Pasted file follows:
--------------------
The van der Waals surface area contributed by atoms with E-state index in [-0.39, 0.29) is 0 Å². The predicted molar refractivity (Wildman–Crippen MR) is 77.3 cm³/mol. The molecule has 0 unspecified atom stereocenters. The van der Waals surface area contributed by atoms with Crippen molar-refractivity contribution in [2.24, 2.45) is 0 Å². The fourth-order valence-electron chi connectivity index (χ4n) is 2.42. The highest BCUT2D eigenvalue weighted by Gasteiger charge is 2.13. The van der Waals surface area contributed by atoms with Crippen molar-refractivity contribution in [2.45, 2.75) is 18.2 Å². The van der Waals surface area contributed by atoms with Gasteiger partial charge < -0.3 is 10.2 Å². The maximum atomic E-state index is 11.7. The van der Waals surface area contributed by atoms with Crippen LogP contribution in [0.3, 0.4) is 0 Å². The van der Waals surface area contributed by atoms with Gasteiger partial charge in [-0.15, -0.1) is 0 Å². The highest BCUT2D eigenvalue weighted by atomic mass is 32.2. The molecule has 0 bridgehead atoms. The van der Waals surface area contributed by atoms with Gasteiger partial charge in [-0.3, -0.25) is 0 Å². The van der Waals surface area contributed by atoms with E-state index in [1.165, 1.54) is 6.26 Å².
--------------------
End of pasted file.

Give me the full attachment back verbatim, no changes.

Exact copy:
The van der Waals surface area contributed by atoms with E-state index in [-0.39, 0.29) is 0 Å². The predicted molar refractivity (Wildman–Crippen MR) is 77.3 cm³/mol. The molecule has 0 unspecified atom stereocenters. The van der Waals surface area contributed by atoms with Crippen molar-refractivity contribution in [2.24, 2.45) is 0 Å². The fourth-order valence-electron chi connectivity index (χ4n) is 2.42. The highest BCUT2D eigenvalue weighted by Gasteiger charge is 2.13. The van der Waals surface area contributed by atoms with Crippen molar-refractivity contribution in [2.45, 2.75) is 18.2 Å². The van der Waals surface area contributed by atoms with Gasteiger partial charge < -0.3 is 10.2 Å². The maximum atomic E-state index is 11.7. The van der Waals surface area contributed by atoms with Crippen LogP contribution in [0.3, 0.4) is 0 Å². The van der Waals surface area contributed by atoms with Gasteiger partial charge in [-0.15, -0.1) is 0 Å². The highest BCUT2D eigenvalue weighted by atomic mass is 32.2. The molecule has 0 bridgehead atoms. The van der Waals surface area contributed by atoms with Gasteiger partial charge in [-0.3, -0.25) is 0 Å². The van der Waals surface area contributed by atoms with E-state index in [1.165, 1.54) is 6.26 Å².